Please read all of the information on the TNR Program page of this website before reading below about the volunteer role of trapper.
We have only a small team of trappers and yet a great need for trapping of feral cats and kittens. In our TNR Program, the onus is on the property owner to do the work of trapping the cats that they would like to have spayed or neutered by CCR. But sometimes the feral cat or cats are located on a property where the homeowner is infirm or disabled and is not capable of trapping, or where there is no property owner present, such as at a construction site. In these special cases, a volunteer trapper takes on the task of carrying TNR for all of the cats.
To avoid confusion, we should state right at the beginning that trapping is not a paying job. Trapping is an unpaid, volunteer role. Also, trappers pay for their own fuel costs, such as that associated with driving to trapping locations and to vets. CCR stretches every penny it has to cover its vet bills, and unfortunately there is not money enough for fuel cost reimbursements.
Volunteer trappers must be of legal age, which is 19 years old in this province.
Training to become a trapper is carried out by video tutorial online. There are two playlists to watch on the Vladimir Kitten Project channel on Youtube.com:
A person watches those videos as many times as they need to in order to absorb the information, and then we have them read our policy document that covers all aspects of how we carry out TNR. Once that reading is done, then we can begin to offer the person trapping assignments and loan out trapping equipment.
Trapping requires physical work. A trapper must be able to carry 15-20 lbs (a cat inside a trap) without a problem. A trapper also has to be able to lift around a drop trap without a problem. A trapper must have a valid driver’s license and use of a vehicle.
When a trapper agrees to take on a location, they then run the show, setting their own schedule about when they will trap, making their own vet appointments with our vets, and transporting the trapped cats. The trapper would deliver any rescued kittens to one of our foster homes. The trapper continues trapping at that location until all the cats there have been sterilized (sometimes it's a single cat, sometimes it's several cats), which might be a quick process taking only one day or might take several visits to complete. While a trapper can always pass on taking on a trapping job, if they do accept one, we expect him/her to see it through to the end – until the very last cat is trapped. What wouldn’t be helpful to us would be for a trapper to only start locations but not finish them, because it is difficult for a new trapper to try and finish a job when they are not familiar with the cats or the trapping methods that have been already tried. Therefore, perseverance is a key requirement.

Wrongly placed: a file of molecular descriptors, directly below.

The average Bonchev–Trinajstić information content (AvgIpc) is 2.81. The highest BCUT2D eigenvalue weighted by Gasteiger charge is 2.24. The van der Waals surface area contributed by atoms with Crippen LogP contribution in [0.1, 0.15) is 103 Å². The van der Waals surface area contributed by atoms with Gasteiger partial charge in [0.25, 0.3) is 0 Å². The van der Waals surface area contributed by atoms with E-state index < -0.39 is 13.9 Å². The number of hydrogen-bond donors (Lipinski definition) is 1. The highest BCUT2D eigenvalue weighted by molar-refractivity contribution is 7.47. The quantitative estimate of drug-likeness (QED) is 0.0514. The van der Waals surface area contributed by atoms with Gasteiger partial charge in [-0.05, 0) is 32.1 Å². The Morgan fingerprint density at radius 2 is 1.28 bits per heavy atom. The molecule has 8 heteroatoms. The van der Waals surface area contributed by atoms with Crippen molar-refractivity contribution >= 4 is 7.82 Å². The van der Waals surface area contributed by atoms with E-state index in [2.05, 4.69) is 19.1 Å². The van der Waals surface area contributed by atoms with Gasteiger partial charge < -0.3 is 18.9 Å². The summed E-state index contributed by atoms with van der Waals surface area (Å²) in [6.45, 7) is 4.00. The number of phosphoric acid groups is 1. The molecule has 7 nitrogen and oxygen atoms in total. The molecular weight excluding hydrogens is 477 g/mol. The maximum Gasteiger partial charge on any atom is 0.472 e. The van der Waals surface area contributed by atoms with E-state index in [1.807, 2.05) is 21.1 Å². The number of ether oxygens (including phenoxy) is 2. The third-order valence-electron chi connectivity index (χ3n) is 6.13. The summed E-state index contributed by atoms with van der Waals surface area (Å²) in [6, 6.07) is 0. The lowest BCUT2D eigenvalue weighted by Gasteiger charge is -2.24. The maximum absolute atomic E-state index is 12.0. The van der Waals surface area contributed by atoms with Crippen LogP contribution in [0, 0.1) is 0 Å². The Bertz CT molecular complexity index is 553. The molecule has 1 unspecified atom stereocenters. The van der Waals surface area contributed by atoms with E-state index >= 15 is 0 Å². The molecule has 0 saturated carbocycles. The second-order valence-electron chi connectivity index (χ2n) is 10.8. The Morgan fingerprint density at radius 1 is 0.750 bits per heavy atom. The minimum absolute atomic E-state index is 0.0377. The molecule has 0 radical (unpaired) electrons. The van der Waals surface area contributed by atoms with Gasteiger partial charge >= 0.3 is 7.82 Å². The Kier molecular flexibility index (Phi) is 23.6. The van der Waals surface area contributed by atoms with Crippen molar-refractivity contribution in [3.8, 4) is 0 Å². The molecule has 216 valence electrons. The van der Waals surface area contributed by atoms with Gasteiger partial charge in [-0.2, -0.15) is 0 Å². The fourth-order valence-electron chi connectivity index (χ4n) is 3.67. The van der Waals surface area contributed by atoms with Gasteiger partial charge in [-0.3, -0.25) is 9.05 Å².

It is also a requirement that a trapper commit to trap on the days that they arrange to do so, and that is because they will have booked spay appointments for those cats. If a trapper were to have surgery appointments booked, but then on the day prior to the appointments, when they were supposed to go trapping, they instead decided not to, that would negatively affect the business of our vets. We couldn’t have that.
Cats need to be trapped the day prior to a pre-booked surgery appointment, taken to the vet, picked up after surgery, and released back where they came from. This is all done by the trapper. The spaying/neutering and vaccinating of ferals happens at one of the veterinary clinics we use. Ferals in traps are dropped off at the vet at 8 am (or sometimes they can be dropped off at the vet the day prior). Pick-up is at about 3 pm or later, the same day as surgery. Ferals are released back to where they came from usually the same day as surgery. A trapper organizes her own time, but she has to have availability within the parameters outlined above.
Trappers must be good at communicating through email because we would be forwarding them potential trapping jobs that way. And they must be diligent about paperwork because every trapping job requires the completion of a form called a TNR List so that we have a record of the cats (the form is simple but important).
Trapping cats is fun! Believe it or not, manually triggering a drop trap at just the right moment to get your feral is a real adrenaline rush. Think of it as the thrill of the hunt, but without anything having to die. Sure there are frustrating moments, but it’s exciting to catch who you are after. And your efforts make a big impact in improving animal welfare. The work of trappers directly reduces the number of wild kittens that are born in the bush and grow up to perpetuate the cycle of fighting, struggling for food, and dying young.
Trapping season starts approximately in late April when it is warm enough to release the adult ferals immediately following their surgery (they can’t be released immediately when it’s cold and wet). Trapping season ends when the weather turns cold, usually in September. Outside of those months, we only trap kittens who are young enough for the foster program, injured cats, or pregnant cats.
If you would like to become a trapper and you have watched the two playlists of trapping videos enough times to feel ready to put the instructions shown in the tutorials into practice, please email us. We look forward to hearing from you, and thank you very much for your interest.